"He does everything right," says Harrelson. "The two best-looking ballplayers I've seen when they first came up are Fred Lynn and Reggie Jackson—and Reggie still hasn't really become what he looked like he would."
Who has? Certainly Red Sox prodigies seldom do, and their fans let them know it. The standard booer's assumption, when the Sox lose, is that they are overpaid and pampered by Owner Tom Yaw-key and do not always put out as hard as the booer would in their shoes—or even as hard as the booer does, booing, in his seat. It often seems that a Sox fan takes real and sustaining pleasure in a game that will enable him to say after-ward, "Yaz looked very bad. Bad. Very bad."
Last year in the stretch the Sox folded like a dropped concertina. This year it appeared that their fans might be spared another such collapse only because the team didn't figure to stay in contention so long. The Orioles and the Yankees appeared to be the Eastern Division's real powers. The Red Sox had big names, but three of them were Yaz, who at his age can hardly be expected to play at his '67 triple crown pitch, especially after he sprained an ankle recently; Third Baseman Rico Petrocelli, who is also up into his 30s and has been sidelined with an arm injury; and Tony Conigliaro, 30, who is trying to make a comeback after being out of baseball for three and a half years because of the lingering effects of a traumatic eye injury. Tony C. says his doctor has told him that "the hole in your eye I told you you would have for the rest of your life is ...gone," but the former phenom has already pulled a groin muscle running. Last week in batting practice he was popping the ball up and saying sarcastically to himself, "Oh, that's fine. That's just fine."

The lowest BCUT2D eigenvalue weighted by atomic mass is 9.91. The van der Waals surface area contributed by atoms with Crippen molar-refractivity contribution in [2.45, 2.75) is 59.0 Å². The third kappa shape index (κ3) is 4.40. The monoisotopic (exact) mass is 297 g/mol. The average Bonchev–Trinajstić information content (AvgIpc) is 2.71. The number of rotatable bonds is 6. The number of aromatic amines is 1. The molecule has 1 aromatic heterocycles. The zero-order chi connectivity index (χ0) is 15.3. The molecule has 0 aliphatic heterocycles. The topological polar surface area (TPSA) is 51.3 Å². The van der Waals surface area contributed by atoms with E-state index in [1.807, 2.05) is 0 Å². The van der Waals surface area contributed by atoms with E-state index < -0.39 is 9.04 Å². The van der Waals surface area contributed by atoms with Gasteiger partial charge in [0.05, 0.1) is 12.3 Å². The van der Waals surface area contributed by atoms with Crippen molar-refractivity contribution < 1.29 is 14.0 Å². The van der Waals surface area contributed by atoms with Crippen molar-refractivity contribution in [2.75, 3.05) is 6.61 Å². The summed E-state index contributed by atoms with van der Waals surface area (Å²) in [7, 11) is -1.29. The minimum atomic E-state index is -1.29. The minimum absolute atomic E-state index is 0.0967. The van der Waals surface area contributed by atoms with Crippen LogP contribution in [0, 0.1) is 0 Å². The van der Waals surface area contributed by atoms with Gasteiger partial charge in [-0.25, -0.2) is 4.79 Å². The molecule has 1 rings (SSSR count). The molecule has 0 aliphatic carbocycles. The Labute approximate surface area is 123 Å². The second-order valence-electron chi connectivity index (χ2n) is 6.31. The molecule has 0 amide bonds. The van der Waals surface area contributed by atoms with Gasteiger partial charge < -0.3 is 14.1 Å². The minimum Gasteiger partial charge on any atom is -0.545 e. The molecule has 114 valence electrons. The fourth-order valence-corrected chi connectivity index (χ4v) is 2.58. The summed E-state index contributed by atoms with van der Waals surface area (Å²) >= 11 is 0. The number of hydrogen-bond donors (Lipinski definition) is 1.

Catcher Carlton Fisk, an established star at 27, is out with a broken arm, and for pitchers the Sox must rely primarily upon a couple of interesting characters. Luis Tiant is a Cuban who turns his back on the hitter before delivering and who yells at opponents such things as, "You the ugliest Hawaiian I ever saw." Bill Lee is a Southern Californian who once helped the ground crew smooth the infield halfway through a game he was pitching and who likes to hit fungoes to himself. With so many older batting stars hurt, the job of supporting these eccentrics offensively has fallen to such extreme youngsters as Rightfielder Dwight (Dewey) Evans, 23, Designated Hitter Jim Rice, 22, and Lynn.
The year was shaping up as one in which Boston fans might have had to learn compassion and restraint. But Evans has looked very solid in his third full season. Rice is hitting well to justify the fact that the Sox organization has always considered him to be even more promising than Lynn. And Lynn is tearing up the league.
So, with decent pitching, the Sox jumped off to a good start, beating New York and Baltimore four out of five on the road and returning home last week in first place. That gave the home folks every excuse they needed to be perversely gratified by what followed: quick 12-1 and 5-0 losses to the Yankees. Yaz, his average down around .220, was booed for walking, for lining out, even for coming up to bat. The pitchers also heard critical noises. Even Lynn, though he was regularly accorded applause, could do no better in those two games than bat .333.